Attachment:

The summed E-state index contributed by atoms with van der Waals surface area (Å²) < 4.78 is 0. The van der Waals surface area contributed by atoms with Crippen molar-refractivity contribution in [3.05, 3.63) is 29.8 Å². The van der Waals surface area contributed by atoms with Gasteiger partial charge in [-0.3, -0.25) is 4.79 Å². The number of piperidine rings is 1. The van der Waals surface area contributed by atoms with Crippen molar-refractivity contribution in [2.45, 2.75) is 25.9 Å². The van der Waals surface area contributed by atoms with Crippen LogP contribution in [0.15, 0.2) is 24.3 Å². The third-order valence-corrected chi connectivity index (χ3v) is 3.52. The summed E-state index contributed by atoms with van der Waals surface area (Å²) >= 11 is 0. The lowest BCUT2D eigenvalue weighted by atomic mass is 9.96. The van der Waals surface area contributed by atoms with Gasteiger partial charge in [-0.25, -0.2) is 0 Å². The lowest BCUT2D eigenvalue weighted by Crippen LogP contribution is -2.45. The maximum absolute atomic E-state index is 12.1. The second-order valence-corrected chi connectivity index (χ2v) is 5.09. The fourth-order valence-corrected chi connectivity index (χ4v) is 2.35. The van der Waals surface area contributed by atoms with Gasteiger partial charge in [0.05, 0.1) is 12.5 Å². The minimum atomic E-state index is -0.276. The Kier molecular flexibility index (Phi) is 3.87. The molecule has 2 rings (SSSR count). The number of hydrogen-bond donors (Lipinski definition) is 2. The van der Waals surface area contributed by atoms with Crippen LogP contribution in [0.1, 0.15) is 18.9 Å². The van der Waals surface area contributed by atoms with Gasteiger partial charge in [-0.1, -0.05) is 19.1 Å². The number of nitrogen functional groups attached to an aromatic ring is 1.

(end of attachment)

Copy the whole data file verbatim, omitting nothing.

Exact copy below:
The summed E-state index contributed by atoms with van der Waals surface area (Å²) < 4.78 is 0. The van der Waals surface area contributed by atoms with Crippen molar-refractivity contribution in [3.05, 3.63) is 29.8 Å². The van der Waals surface area contributed by atoms with Gasteiger partial charge in [-0.3, -0.25) is 4.79 Å². The number of piperidine rings is 1. The van der Waals surface area contributed by atoms with Crippen molar-refractivity contribution in [2.45, 2.75) is 25.9 Å². The van der Waals surface area contributed by atoms with Crippen LogP contribution in [0.15, 0.2) is 24.3 Å². The third-order valence-corrected chi connectivity index (χ3v) is 3.52. The summed E-state index contributed by atoms with van der Waals surface area (Å²) >= 11 is 0. The lowest BCUT2D eigenvalue weighted by atomic mass is 9.96. The van der Waals surface area contributed by atoms with Gasteiger partial charge in [-0.25, -0.2) is 0 Å². The lowest BCUT2D eigenvalue weighted by Crippen LogP contribution is -2.45. The maximum absolute atomic E-state index is 12.1. The second-order valence-corrected chi connectivity index (χ2v) is 5.09. The fourth-order valence-corrected chi connectivity index (χ4v) is 2.35. The van der Waals surface area contributed by atoms with Gasteiger partial charge in [0.05, 0.1) is 12.5 Å². The minimum atomic E-state index is -0.276. The Kier molecular flexibility index (Phi) is 3.87. The molecule has 2 rings (SSSR count). The number of hydrogen-bond donors (Lipinski definition) is 2. The van der Waals surface area contributed by atoms with Crippen LogP contribution in [0.1, 0.15) is 18.9 Å². The van der Waals surface area contributed by atoms with Gasteiger partial charge in [-0.1, -0.05) is 19.1 Å². The number of nitrogen functional groups attached to an aromatic ring is 1.